In August 2009, the FSA published its new Remuneration Code of Practice. The Remuneration Code is intended to deal with some of the criticism of the incentive practices of large banks and other financial institutions that has been aired in the media in recent months. There has been widespread concern that certain incentive structures have encouraged excessive risk-taking and, as a result, contributed to the financial crisis and its economic impact. The FSA aims to promote risk as a factor to be addressed in the formation and operation of incentive schemes.
The Remuneration Code largely reflects the FSA's proposals in the consultation paper which it published earlier this year. The Remuneration Code applies to large banks, building societies and broker dealers and contains one general rule backed up by eight principles, which are to be used as evidence of compliance with the general rule. The general rule requires remuneration policies and procedures to be consistent with, and to promote, effective risk management. The supporting principles include the following:
- assessments of financial performance for the purpose of bonuses should be based principally on profits adjusted for current and future risk;
- focus should be more on longer-term performance where performance related remuneration is a significant part of an employee's total remuneration;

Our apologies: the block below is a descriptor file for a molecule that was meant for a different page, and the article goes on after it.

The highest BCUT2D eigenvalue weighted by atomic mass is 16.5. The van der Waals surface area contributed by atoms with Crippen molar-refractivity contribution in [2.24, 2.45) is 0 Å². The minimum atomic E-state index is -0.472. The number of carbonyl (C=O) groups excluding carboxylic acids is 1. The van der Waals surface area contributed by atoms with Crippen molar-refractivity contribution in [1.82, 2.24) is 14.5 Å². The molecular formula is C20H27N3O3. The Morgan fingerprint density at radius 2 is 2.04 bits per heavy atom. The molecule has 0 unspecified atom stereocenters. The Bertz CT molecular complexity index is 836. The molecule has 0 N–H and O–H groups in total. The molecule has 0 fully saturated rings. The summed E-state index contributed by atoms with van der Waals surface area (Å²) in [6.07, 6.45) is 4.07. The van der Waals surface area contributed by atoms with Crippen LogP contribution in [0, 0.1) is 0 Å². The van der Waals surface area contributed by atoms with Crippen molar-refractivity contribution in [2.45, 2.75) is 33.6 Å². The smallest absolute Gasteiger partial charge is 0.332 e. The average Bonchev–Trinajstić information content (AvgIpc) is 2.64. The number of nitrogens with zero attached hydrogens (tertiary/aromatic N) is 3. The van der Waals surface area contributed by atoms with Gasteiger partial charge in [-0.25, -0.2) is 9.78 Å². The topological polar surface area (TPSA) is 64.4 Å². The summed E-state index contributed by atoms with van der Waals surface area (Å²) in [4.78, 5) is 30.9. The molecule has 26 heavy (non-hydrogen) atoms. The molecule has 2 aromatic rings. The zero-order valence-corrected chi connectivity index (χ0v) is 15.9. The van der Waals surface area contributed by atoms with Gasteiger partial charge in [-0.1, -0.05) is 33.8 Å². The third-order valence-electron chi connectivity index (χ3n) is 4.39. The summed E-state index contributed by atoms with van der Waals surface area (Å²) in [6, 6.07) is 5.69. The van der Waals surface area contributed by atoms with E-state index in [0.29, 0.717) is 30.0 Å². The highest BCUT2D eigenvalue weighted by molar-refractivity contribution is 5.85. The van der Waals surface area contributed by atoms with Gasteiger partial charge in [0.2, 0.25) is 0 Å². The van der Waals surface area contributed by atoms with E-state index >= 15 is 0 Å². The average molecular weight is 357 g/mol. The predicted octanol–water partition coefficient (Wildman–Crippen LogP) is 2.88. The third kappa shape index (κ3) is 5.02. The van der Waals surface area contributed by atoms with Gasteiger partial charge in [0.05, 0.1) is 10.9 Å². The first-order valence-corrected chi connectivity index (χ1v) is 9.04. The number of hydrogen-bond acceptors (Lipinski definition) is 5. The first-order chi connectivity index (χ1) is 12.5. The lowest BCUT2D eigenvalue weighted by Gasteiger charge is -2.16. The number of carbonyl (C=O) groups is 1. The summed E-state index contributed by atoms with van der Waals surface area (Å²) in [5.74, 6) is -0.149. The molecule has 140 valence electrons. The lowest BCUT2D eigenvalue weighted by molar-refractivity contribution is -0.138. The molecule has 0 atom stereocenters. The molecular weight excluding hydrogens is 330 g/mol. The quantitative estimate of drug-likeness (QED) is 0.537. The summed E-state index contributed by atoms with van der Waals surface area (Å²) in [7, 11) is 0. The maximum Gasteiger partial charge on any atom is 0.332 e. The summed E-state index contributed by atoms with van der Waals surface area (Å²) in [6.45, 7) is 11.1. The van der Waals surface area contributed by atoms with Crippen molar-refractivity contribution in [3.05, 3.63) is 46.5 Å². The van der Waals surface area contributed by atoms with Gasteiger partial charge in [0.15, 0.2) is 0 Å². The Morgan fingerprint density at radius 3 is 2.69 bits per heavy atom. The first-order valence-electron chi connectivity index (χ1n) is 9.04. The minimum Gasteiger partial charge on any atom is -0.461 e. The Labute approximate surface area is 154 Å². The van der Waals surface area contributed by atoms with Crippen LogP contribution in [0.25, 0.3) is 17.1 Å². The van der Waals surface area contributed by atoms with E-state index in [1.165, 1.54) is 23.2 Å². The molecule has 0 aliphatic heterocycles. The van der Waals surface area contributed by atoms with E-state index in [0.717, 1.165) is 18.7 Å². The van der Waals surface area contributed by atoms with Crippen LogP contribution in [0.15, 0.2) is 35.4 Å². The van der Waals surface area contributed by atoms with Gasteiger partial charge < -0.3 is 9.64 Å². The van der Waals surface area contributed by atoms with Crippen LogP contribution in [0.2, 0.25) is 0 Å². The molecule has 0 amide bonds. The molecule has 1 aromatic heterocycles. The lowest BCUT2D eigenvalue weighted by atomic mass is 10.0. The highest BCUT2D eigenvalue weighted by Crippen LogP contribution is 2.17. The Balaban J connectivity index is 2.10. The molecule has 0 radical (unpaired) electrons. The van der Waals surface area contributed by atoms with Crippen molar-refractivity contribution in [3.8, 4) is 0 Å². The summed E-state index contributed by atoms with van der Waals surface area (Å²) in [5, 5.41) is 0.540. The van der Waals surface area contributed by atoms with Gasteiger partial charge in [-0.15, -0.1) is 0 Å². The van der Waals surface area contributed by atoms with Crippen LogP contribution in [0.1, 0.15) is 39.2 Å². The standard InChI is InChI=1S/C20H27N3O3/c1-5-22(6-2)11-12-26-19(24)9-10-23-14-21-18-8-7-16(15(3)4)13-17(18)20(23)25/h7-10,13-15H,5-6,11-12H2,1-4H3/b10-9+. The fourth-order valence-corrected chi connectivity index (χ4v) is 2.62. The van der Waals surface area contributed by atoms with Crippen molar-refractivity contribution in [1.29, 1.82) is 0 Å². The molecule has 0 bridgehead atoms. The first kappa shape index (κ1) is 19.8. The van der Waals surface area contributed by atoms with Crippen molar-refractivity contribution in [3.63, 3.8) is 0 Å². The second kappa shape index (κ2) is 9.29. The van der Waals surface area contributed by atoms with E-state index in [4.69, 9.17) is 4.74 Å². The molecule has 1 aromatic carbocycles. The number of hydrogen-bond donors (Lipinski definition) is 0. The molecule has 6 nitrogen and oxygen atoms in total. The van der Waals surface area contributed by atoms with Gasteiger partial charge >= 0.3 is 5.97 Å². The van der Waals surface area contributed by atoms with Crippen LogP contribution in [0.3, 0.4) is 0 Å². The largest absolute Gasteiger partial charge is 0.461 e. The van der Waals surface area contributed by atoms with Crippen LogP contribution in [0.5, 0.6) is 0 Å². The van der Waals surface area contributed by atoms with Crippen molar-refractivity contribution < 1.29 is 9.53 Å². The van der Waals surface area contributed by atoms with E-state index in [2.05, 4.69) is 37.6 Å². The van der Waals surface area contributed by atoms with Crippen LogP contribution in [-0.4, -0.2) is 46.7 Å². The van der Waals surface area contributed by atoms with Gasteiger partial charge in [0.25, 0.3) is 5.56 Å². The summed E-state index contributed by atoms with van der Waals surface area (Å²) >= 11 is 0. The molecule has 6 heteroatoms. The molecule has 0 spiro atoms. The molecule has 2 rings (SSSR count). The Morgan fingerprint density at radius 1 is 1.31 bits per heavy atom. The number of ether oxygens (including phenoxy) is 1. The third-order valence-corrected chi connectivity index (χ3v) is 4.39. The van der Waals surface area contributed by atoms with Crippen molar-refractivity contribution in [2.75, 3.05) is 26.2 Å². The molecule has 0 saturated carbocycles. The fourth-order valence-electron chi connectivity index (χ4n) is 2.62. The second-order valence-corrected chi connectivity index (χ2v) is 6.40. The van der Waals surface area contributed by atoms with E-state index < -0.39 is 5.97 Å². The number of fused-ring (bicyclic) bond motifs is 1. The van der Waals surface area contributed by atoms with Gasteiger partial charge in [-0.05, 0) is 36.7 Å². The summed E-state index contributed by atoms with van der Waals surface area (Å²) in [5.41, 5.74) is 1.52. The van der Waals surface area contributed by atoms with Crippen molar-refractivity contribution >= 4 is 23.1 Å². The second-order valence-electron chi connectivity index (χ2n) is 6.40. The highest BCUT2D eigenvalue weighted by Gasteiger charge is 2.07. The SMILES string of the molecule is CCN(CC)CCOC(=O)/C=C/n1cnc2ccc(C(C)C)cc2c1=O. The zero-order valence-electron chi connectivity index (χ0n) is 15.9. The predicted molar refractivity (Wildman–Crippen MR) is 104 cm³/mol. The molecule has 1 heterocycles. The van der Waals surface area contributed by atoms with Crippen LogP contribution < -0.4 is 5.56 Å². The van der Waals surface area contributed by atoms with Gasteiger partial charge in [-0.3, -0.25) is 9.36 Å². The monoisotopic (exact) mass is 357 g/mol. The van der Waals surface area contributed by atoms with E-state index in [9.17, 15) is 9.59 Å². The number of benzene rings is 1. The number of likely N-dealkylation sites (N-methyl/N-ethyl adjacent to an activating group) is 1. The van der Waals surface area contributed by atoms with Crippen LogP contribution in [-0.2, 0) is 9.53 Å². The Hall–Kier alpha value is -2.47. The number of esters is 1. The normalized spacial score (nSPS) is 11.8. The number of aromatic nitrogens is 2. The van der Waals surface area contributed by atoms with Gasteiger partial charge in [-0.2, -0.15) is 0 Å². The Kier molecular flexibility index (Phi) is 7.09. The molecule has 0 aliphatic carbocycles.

- non-financial performance measures, including adherence to effective risk management and regulatory compliance, should form a significant part of assessing performance; and
- the structure of remuneration packages should be consistent with, and promote, effective risk managment, for example, it is good practice to defer the vesting of a significant proportion of any bonus for a period of at least three years and guaranteed bonuses should not run for a period of more than one year unless they are based on performance during the performance period.
While the Remuneration Code will initially only apply to large banks, building societies and broker dealers, the FSA will publish its view in October 2009 on whether it should be extended to cover other FSA-authorised firms.
The Remuneration Code will be effective from 1 January 2010. In order to implement the Remuneration Code, relevant firms should change their remuneration policies and procedures by that date and remuneration structures and contracts should also be implemented with effect from 1 January 2010 (although there will be transitional provisions in place for employment contracts entered into before 18 March 2009). In addition, every firm subject to the Remuneration Code must provide the FSA with their first remuneration policy statement by the end of October 2009.
View the FSA's Remuneration Code of Practice (67 page pdf).